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Seafarer shortages - Greece makes 2024 year of ‘Naval Education’

Photo: moto moto sc - Unsplash Crew on vessel
As concern grows over the shortage of well-trained staff supply levels in the shipping industry, Greece has named 2024 the year of ‘Naval Education’ with the goal of boosting the number of well-trained professionals.

Speaking in parliament on 16 December Shipping and Island Policy Minister Christos Stylianides said legislation is being prepared to support the initiative on education and keep the industry adequately staffed.

"Shipping’s leading role is based on people and we should provide the opportunity to have Greek sailors of a very high level in order to keep shipping where we want it. To this end, 2024 will be called the year of Naval Education,” he said.

The Minister said specific initiatives and targets, with the aim of maximising the benefit to all teachers and students involved are being prepared for maritime education. “We have already launched public talks on this and will come up with concrete conclusions that we will bring before the national parliament,” said Stylianides.

Crew shortages have been identified as one of the biggest challenges facing maritime transport with experts warning that without decisive measures to tackle crew shortages, the global shipping industry could face significant disruptions, compromised safety, and decreased efficiency - ultimately hindering the smooth flow of international trade.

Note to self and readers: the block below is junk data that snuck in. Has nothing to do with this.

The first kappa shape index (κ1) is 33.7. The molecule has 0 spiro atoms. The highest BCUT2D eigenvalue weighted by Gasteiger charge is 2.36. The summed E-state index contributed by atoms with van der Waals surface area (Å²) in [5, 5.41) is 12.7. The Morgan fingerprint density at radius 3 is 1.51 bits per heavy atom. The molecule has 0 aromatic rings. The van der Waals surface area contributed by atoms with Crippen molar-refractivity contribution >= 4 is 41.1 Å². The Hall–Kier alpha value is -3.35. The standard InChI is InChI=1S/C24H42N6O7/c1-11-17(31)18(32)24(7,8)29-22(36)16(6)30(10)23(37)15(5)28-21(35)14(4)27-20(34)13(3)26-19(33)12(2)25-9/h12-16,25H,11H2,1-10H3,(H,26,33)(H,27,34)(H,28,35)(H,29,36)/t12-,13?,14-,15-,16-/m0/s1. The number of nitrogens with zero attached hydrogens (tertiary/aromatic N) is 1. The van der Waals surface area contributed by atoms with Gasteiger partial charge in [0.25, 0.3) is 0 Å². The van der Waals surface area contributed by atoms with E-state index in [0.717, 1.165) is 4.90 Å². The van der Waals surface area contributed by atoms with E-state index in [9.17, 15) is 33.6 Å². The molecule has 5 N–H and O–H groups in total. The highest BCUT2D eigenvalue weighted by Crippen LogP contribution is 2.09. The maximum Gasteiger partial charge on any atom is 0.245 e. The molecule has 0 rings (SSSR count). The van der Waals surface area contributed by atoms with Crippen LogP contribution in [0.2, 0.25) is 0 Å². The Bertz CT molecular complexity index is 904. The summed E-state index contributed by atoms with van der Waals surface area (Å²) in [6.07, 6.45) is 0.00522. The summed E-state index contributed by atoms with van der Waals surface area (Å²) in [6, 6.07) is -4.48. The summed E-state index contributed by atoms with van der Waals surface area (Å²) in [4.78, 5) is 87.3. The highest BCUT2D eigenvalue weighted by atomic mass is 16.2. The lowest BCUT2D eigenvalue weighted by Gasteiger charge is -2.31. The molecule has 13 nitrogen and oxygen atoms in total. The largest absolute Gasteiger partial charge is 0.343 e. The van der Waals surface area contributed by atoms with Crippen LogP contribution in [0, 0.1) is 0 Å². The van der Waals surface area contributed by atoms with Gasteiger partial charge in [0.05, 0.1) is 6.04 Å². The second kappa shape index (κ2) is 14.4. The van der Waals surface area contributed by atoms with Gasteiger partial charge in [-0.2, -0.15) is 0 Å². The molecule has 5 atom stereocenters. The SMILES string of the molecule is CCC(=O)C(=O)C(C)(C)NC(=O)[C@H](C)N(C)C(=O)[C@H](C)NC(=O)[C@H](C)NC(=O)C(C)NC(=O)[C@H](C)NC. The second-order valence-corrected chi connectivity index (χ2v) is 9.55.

The current shortfall in staff numbers is blamed on increasing demand for shipping services, with global trade volume constantly rising. The ageing workforce of seafarers is another critical factor with many experienced sailors reaching retirement age, while there has also been a decrease in maritime training institutions.

According to Konstantinos Galanakis, CE) of crew managers Elvictor group, the shortage hampers shipping companies' overall productivity and profitability. “A lack of experienced and skilled crew members can compromise the safety and security of vessels, potentially leading to accidents and injuries,” said Galanakis in an analysis he posted on social media platform LinkedIn.

“Moreover, the shortage significantly affects the mental health and well-being of seafarers. Due to longer working hours, extended time away from their families, and limited shore leave, seafarers often face immense stress and fatigue,” he highlighted.

Galanakis said addressing this challenge requires collaborative efforts from governments, shipping companies, and maritime training institutions. He said this includes initiatives such as promoting seafaring careers, improving working conditions, enhancing recruitment strategies, and investing in marine education.